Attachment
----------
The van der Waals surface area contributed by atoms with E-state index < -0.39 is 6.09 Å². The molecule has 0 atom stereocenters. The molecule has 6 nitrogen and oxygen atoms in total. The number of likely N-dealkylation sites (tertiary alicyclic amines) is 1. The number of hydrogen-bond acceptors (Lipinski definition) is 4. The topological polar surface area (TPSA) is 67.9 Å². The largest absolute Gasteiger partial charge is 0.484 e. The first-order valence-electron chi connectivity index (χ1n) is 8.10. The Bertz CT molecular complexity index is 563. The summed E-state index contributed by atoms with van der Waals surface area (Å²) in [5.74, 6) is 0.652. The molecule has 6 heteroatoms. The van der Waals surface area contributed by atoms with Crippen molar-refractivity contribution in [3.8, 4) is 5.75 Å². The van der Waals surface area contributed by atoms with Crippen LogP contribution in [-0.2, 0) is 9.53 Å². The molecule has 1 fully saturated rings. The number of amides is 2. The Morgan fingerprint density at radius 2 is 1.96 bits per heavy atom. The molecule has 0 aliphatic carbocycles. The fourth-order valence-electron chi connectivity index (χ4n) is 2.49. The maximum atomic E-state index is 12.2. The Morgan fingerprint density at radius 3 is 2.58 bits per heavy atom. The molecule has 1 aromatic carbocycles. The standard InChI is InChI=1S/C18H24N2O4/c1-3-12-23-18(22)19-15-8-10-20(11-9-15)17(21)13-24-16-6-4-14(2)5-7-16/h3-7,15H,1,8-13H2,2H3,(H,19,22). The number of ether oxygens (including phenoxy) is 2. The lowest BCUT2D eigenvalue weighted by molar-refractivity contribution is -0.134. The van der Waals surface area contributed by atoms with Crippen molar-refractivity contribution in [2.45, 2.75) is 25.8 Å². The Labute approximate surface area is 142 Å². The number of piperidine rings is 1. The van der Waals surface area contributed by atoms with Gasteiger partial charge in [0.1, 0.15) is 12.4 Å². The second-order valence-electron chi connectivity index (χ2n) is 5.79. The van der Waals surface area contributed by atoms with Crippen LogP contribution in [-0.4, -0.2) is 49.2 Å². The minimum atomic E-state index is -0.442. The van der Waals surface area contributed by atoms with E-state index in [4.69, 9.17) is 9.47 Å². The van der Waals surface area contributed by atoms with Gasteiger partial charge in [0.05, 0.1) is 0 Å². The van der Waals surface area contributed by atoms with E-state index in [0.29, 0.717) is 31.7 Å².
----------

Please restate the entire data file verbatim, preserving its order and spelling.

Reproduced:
The van der Waals surface area contributed by atoms with E-state index < -0.39 is 6.09 Å². The molecule has 0 atom stereocenters. The molecule has 6 nitrogen and oxygen atoms in total. The number of likely N-dealkylation sites (tertiary alicyclic amines) is 1. The number of hydrogen-bond acceptors (Lipinski definition) is 4. The topological polar surface area (TPSA) is 67.9 Å². The largest absolute Gasteiger partial charge is 0.484 e. The first-order valence-electron chi connectivity index (χ1n) is 8.10. The Bertz CT molecular complexity index is 563. The summed E-state index contributed by atoms with van der Waals surface area (Å²) in [5.74, 6) is 0.652. The molecule has 6 heteroatoms. The van der Waals surface area contributed by atoms with Crippen molar-refractivity contribution in [3.8, 4) is 5.75 Å². The van der Waals surface area contributed by atoms with Crippen LogP contribution in [-0.2, 0) is 9.53 Å². The molecule has 1 fully saturated rings. The number of amides is 2. The Morgan fingerprint density at radius 2 is 1.96 bits per heavy atom. The molecule has 0 aliphatic carbocycles. The fourth-order valence-electron chi connectivity index (χ4n) is 2.49. The maximum atomic E-state index is 12.2. The Morgan fingerprint density at radius 3 is 2.58 bits per heavy atom. The molecule has 1 aromatic carbocycles. The standard InChI is InChI=1S/C18H24N2O4/c1-3-12-23-18(22)19-15-8-10-20(11-9-15)17(21)13-24-16-6-4-14(2)5-7-16/h3-7,15H,1,8-13H2,2H3,(H,19,22). The number of ether oxygens (including phenoxy) is 2. The lowest BCUT2D eigenvalue weighted by molar-refractivity contribution is -0.134. The van der Waals surface area contributed by atoms with Crippen molar-refractivity contribution in [2.45, 2.75) is 25.8 Å². The Labute approximate surface area is 142 Å². The number of piperidine rings is 1. The van der Waals surface area contributed by atoms with Gasteiger partial charge in [0.1, 0.15) is 12.4 Å². The second-order valence-electron chi connectivity index (χ2n) is 5.79. The van der Waals surface area contributed by atoms with Crippen LogP contribution in [-0.4, -0.2) is 49.2 Å². The minimum atomic E-state index is -0.442. The van der Waals surface area contributed by atoms with E-state index in [4.69, 9.17) is 9.47 Å². The van der Waals surface area contributed by atoms with Gasteiger partial charge in [0.05, 0.1) is 0 Å². The van der Waals surface area contributed by atoms with E-state index in [0.29, 0.717) is 31.7 Å².